I am currently teaching a class called: Yoga for Core Stability and Strength. This is not the first time I have taught a series with the word “Core” in the title, but every time I do, the issue of belly fat rears its ugly head.
Here’s what I see in almost all my classes: As soon as I start to lead a forward fold–especially a seated forward fold, I see abject misery. I see people with limber spines who could easily fold deeper into this posture if it were not for their belly fat.
And especially when we are in an introspective pose like a seated forward fold, there is no escape. There is nothing for this person to focus on but the girth that is getting in the way of their going deeper into the posture.
The longer we hold, the more miserable they become. Not because the posture is difficult, but because they have to confront their belly fat. They feel (pick one): embarrassed, ashamed, disgusted, angry, defeated.
Sometimes after class they will even try to talk to me about this; they will tell me what I already know, and that is: if only they could get rid of THIS (it’s here they point to their abdomens) they could really DO the posture.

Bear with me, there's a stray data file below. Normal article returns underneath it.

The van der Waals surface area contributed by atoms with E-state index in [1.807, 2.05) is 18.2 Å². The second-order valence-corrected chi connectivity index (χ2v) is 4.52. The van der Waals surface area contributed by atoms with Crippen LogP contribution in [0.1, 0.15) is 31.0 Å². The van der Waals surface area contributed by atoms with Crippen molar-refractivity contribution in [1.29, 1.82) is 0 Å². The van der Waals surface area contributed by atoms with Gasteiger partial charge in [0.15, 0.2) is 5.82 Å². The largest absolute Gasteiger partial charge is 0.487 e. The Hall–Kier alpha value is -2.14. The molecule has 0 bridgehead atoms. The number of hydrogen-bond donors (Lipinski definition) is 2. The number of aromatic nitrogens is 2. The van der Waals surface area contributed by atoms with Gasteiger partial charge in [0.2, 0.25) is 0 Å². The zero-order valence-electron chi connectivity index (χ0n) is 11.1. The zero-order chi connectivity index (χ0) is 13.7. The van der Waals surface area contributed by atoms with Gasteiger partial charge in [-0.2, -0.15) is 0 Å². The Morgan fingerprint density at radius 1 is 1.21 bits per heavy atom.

Yoga puts people in touch with who they really are: how they live, what they think about obsessively, and what they do. This isn’t really what they came to yoga for, though. They came for a hour of breathing and stretching and un-kinking tight muscles. But what they get is a reality check. They have to confront things like belly fat. And this is hard.
Most people who practice with me do so once a week. They don’t do yoga at home, they haven’t adopted a yogic lifestyle, they are not on a PATH. They just “go to yoga” once a week to stretch out.
But if they would practice at home a little, eat brown rice and vegetables, not eat to satiety but leave a little bit of emptiness in the stomach at each meal, over time, the belly fat would disappear, and they could go deeper into their forward folds, deeper into themselves, deeper into their experience, deeper into their lives and the lives of the people around them.
The thing that is getting in their way isn’t really their belly fat, but what the belly fat represents, and that is a desire to insulate themselves from seeing things in their lives that are hard and uncomfortable.
As soon as they begin to realize that, and to decide what they REALLY WANT, (i.e. freedom from pain and suffering and remorse and embarrassment and disgust.) And to decide that they want this more than they want the Cheetos, or the wine, or the candy, etc.), then the idea of a diet of brown rice and vegetables, a little emptiness, and a daily practice becomes a joy, and pretty simple, actually.
It all comes down to deciding what we really want, doesn’t it?